Back in 2007, the Bush Administration rewarded the firemen of New York City, 343 of whom died on 9/11, by suing them for disparate impact discrimination in hiring. In 2009 a Democratic judge ruled the test devised by the city of New York was racially/ethnically biased because it presented readings on fire safety and then asked hard questions, such as: what kind of chainsaw should you use to cut through a steel door? You could pass the test either by having strong reading comprehension skills or by studying firefighting intensively.
From the New York Post:
FDNY’s new entry exam asks about everything but firefightingAs I wrote in 2012:
By Susan Edelman March 20, 2016 | 6:06am
FDNY candidates will take an entry exam that quizzes them on topics like African killer bees and on math questions such as comparing veggie chips to pretzels, but little on firefighting.
With the city planning to give the first FDNY entry exam in five years in 2017, critics say the test has been dumbed down since a judge ruled a former exam discriminated against minorities.
A recently posted preparation manual asks aspiring Bravest to practice by watching videos produced by Lowe’s hardware store on how to install a toilet, replace a sink, and lay a tile floor.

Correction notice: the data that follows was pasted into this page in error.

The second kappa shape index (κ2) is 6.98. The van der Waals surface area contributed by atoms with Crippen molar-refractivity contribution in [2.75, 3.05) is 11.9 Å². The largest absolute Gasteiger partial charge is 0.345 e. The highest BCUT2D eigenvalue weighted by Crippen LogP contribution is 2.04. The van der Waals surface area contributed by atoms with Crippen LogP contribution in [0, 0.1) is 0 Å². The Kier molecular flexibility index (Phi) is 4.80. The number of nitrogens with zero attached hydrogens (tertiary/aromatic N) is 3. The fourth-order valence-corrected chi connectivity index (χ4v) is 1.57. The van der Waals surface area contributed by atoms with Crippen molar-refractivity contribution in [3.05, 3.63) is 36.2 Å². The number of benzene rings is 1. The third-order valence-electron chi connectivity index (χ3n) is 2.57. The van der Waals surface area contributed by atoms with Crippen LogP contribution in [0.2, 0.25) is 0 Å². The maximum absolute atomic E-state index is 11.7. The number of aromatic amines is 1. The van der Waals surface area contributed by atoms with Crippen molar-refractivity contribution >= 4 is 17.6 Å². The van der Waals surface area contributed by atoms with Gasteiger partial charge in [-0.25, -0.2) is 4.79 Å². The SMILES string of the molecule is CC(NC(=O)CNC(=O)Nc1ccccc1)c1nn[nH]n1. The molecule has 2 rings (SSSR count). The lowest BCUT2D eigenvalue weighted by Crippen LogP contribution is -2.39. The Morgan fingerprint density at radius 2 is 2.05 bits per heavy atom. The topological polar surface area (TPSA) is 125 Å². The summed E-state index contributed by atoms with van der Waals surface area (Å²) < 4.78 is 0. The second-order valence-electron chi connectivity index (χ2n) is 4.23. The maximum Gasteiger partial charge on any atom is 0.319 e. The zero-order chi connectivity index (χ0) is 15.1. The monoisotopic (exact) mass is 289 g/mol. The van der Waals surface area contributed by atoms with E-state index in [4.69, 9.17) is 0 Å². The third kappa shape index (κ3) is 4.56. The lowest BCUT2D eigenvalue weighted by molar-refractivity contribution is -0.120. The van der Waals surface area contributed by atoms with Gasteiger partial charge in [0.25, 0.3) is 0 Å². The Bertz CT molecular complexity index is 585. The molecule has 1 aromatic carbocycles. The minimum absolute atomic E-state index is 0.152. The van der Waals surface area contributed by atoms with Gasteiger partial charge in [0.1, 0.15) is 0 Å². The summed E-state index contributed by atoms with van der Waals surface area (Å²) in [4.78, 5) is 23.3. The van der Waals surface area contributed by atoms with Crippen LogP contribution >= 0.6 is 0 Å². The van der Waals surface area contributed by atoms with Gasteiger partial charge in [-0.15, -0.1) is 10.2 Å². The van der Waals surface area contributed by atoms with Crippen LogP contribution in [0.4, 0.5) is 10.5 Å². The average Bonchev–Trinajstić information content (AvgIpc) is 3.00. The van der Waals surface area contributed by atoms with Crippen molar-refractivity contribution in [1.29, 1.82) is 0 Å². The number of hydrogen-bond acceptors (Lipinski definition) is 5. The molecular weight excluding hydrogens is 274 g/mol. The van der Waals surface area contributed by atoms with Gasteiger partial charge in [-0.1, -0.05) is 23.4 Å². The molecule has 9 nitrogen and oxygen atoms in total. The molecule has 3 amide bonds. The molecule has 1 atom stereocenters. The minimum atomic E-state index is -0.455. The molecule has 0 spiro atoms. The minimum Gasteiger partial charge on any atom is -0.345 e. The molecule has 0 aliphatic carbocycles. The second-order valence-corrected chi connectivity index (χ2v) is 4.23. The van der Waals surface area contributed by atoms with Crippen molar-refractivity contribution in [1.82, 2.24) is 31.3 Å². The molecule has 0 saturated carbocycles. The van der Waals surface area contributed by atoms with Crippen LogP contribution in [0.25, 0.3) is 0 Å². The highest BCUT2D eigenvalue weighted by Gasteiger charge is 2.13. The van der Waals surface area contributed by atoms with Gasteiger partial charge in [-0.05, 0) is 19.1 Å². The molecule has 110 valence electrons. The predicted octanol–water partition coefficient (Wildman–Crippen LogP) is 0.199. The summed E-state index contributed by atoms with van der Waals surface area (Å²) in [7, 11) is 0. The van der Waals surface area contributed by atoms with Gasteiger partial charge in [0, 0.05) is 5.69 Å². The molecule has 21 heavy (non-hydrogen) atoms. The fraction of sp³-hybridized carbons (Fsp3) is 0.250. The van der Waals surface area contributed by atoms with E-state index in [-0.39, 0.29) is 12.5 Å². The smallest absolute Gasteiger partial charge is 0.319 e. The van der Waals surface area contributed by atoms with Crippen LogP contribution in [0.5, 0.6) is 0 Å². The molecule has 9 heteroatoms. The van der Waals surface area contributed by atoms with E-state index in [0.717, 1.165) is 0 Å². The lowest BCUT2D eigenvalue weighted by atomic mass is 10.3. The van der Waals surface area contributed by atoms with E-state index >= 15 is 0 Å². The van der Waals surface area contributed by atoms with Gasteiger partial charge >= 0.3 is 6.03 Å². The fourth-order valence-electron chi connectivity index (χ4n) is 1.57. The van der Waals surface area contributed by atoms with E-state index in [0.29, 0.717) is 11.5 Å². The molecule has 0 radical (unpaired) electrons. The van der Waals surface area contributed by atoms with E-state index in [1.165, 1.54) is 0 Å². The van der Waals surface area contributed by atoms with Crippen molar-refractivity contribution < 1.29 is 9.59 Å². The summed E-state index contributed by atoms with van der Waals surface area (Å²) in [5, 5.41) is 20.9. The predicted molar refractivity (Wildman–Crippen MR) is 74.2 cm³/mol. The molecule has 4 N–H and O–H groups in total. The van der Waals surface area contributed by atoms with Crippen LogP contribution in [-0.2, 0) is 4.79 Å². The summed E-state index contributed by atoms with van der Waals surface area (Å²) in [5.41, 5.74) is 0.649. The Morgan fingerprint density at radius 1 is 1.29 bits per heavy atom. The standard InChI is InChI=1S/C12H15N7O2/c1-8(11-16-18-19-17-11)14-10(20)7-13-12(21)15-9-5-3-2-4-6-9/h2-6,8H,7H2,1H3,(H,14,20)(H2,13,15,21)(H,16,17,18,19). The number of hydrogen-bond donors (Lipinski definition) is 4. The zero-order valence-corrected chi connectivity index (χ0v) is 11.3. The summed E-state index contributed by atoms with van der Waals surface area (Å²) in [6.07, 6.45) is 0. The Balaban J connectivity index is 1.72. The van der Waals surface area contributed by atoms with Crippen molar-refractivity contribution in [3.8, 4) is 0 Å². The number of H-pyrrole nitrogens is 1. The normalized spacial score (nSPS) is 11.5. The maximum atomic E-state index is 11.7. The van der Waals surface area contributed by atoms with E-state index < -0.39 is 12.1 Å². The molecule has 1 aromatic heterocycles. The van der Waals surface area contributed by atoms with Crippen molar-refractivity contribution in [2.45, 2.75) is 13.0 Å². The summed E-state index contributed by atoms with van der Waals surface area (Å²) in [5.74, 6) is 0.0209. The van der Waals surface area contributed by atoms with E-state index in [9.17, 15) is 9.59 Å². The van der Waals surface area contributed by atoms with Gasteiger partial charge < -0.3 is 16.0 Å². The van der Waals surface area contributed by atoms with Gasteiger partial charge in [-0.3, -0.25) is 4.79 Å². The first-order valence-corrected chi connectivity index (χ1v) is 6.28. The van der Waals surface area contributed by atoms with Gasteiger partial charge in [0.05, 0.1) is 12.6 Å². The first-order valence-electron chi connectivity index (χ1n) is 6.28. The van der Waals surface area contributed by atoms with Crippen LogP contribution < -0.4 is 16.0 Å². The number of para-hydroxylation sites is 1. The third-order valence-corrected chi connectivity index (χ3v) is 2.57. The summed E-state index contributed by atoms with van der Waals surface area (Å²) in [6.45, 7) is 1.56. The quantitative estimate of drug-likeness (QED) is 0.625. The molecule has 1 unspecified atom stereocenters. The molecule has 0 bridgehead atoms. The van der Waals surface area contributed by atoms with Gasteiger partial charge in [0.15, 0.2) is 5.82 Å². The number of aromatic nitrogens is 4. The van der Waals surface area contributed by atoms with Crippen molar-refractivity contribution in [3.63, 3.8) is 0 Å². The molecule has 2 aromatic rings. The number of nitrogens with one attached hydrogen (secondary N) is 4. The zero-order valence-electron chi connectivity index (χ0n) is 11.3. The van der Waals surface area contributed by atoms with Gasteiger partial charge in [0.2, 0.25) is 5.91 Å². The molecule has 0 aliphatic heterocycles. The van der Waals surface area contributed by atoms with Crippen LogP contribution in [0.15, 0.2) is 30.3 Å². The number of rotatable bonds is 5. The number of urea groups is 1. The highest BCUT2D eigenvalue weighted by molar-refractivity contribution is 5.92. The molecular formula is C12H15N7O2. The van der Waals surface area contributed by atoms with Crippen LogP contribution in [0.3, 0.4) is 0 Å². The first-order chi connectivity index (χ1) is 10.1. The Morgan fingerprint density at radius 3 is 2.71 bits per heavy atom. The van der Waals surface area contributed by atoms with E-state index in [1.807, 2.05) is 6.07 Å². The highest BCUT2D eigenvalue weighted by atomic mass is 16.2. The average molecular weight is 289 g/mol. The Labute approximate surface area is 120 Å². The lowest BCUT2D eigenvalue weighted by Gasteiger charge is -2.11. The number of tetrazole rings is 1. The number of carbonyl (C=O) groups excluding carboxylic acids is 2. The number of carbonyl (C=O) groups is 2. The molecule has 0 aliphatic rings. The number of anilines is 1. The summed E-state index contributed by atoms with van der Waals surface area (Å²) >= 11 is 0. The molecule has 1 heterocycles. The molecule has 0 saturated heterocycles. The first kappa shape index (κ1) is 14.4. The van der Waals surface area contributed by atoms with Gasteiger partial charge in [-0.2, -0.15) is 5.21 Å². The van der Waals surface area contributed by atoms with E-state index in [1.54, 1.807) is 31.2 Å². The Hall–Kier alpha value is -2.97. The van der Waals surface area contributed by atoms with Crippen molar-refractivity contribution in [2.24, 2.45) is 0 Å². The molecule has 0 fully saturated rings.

“It’s great to prepare firemen for their second jobs as plumbers,” an insider quipped. “The FDNY might as well call this the ‘Side Job Preparation Guide.’ ”
To test reading comprehension, the tutorial asks applicants to read a 1998 Tampa Tribune article, “Natural Born Killers,” on African bees migrating to the United States.
On math, it first gives tips on solving word problems, then a sample exercise showing the nutritional labels for vegetable chips, rice cakes, trail mix and pretzel twists.
The first of 10 multiple-choice questions says: “Firefighter Harris ate one cup of Fruit & Nut Trail Mix. What percentage of Saturated Fat did she have (% Daily Value)?” Other questions ask test-takers to compare the snacks for fat, carbohydrates and protein.
In another exercise, applicants read labels on bottles of aspirin and acetaminophen, then answer questions such as: “Which medicine relieves pain from toothaches?”
… The test is apparently meant to level the playing field so those more familiar with firefighting don’t have an advantage.
… In January 2010, Brooklyn federal Judge Nicholas Giraufis ruled the FDNY exams first given in 1999 and 2002 discriminated against black applicants and halted their use. The city later agreed to pay $98 million in back pay to those minorities passed over, and give some a second chance to join the department.
The city and the Vulcan Society, a fraternal group of black firefighters, devised a new exam that Garaufis approved in 2012. Of 9,400 who scored high enough to be hired, 42.3 percent were minorities — more than ever.
Now, the FDNY has finally learned the lesson that La Griffe du Lion pointed out years ago: If you want to please the feds, you can minimize disparate impact (percentage point differential) of the hiring test by making it extremely easy, then hiring randomly.The 2012 test approved by Judge Garufis was passed by 97% of test-takers.